New Yorkers knew the cost of rebuilding the downtown financial sector of their city after the September 11 terrorist attack would be enormous. But the preliminary estimates city officials are now giving are staggering.
The New York City Comptroller's office says the disaster will cost the city $100 billion over the next two years. The figure includes the cost of cleaning up the devastation at the World Trade Center site and replacing or repairing nearby structures and damaged sections of the subway system.
The Comptroller's report also estimates the cost of overtime for the police and fire departments at $3 billion. Another $1 billion is needed to replace equipment and vehicles such as fire trucks that were lost in the attack.
New York has established a $250 million fund to help small businesses.
The federal government has already committed $20 billion to New York. On his second visit to the city since September 11 U.S. President George W. Bush announced he would ask Congress for more to help stimulate New York's battered economy and boost consumer confidence. Mr. Bush met with 30 business leaders, including Kenneth Chenault, the head of American Express. Mr. Chenault expressed optimism that the federal government will move quickly to help the financial district recover.
"We are all in this together," said Mr. Chenault. "It is important I think for the American public to understand that the long-term fundamentals that we have in our economy are strong. We have some short-term challenges. We have a number of specific actions that you are putting in place that will restore the economy, will restore the growth for our nation." The impact of the attack has spread far beyond the downtown financial section. New York officials are projecting a budget gap of $4 billion which, they say, will lead to long-term cutbacks in services throughout the city. City agencies have been told to trim their budgets.
Then there is the issue of jobs. More than 100,000 people are thought to have lost their jobs as a result of the attack. Many work in businesses that cater to News York's once-vibrant tourism industry.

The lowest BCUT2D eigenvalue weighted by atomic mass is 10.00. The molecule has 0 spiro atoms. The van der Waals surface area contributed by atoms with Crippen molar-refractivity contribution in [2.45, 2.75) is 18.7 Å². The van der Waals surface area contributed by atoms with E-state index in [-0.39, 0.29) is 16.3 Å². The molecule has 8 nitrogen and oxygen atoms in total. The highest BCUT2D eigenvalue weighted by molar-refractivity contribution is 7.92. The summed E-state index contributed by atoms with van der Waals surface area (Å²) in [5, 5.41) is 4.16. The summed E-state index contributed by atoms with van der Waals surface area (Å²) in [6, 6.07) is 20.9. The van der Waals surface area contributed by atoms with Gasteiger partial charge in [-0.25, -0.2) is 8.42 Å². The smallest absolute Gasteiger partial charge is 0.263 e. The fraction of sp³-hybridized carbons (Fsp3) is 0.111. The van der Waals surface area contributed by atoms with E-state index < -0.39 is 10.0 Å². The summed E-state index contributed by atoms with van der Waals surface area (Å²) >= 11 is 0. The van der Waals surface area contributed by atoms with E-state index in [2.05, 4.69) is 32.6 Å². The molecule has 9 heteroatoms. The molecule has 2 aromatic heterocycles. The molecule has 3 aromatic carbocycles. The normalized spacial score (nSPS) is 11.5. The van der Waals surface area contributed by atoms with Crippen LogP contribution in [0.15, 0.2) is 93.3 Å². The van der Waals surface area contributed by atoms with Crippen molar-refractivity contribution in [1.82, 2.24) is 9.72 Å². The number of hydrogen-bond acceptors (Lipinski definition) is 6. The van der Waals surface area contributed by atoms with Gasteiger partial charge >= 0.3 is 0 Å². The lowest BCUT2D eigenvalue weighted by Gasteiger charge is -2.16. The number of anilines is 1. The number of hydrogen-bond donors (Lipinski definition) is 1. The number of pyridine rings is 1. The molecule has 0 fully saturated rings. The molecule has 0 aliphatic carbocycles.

Hotels, theaters and restaurants are struggling for business. Retail sales are down 40 percent. The loss of tax revenue from hotel and sales taxes is predicted to be more than $330 million.
To help the tourism industry, Delta Airlines has formed a partnership with New York. Delta Airlines chairman Leo Mullin announced the company is giving away 10,000 tickets to draw tourists from across the country. "We want to spur both the recovery of New York City as a primary business and leisure destination for travelers in America and get more people back on Delta Airlines," he said.
New York Mayor Rudolph Giuliani, the city's foremost booster, is telling people to come now when they can help the city recover. "If you are thinking about coming to New York over the next year, do it now. Come here. Enjoy it," he said. "The city is one of the great places in the world to visit and this is exactly the time to come here."
Many businesses and associations are relocating their annual meetings and conventions to the city. A spokesperson for the American Society of Travel Agents says his group is taking the lead by moving its upcoming convention to New York. "In its hour of need, the travel industry is coming together to stand in solidarity with the people of New York," he explained.
On another bright note, the city issued one-year recovery bonds through the New York City Transitional Finance Authority to help pay for the clean up effort. The tax-free bonds were first offered to individual investors, then institutional clients. Mayor Giuliani noted demand outpaced supply. "We are very, very pleased with the bond sale," he said. "It was our most successful ever. We were over subscribed by four times. That means we had $4 billion offered for $1 billion worth of bonds."
The success of the sale may encourage the city to issue more bonds in the future. Don Keating is an analyst with Bear Stearns, the investment house that managed the bond sale. "Everybody worked real hard on this," he said. "The Wall Street community - everybody had friends and family or offices that were damaged by this and we all want to get the city back up and running."
As the shock of the terrorist attack begins to subside, theaters are beginning to fill seats and hotels are reporting an uptick in occupancy rates. But New Yorkers recognize that the boom days are over - at least for now.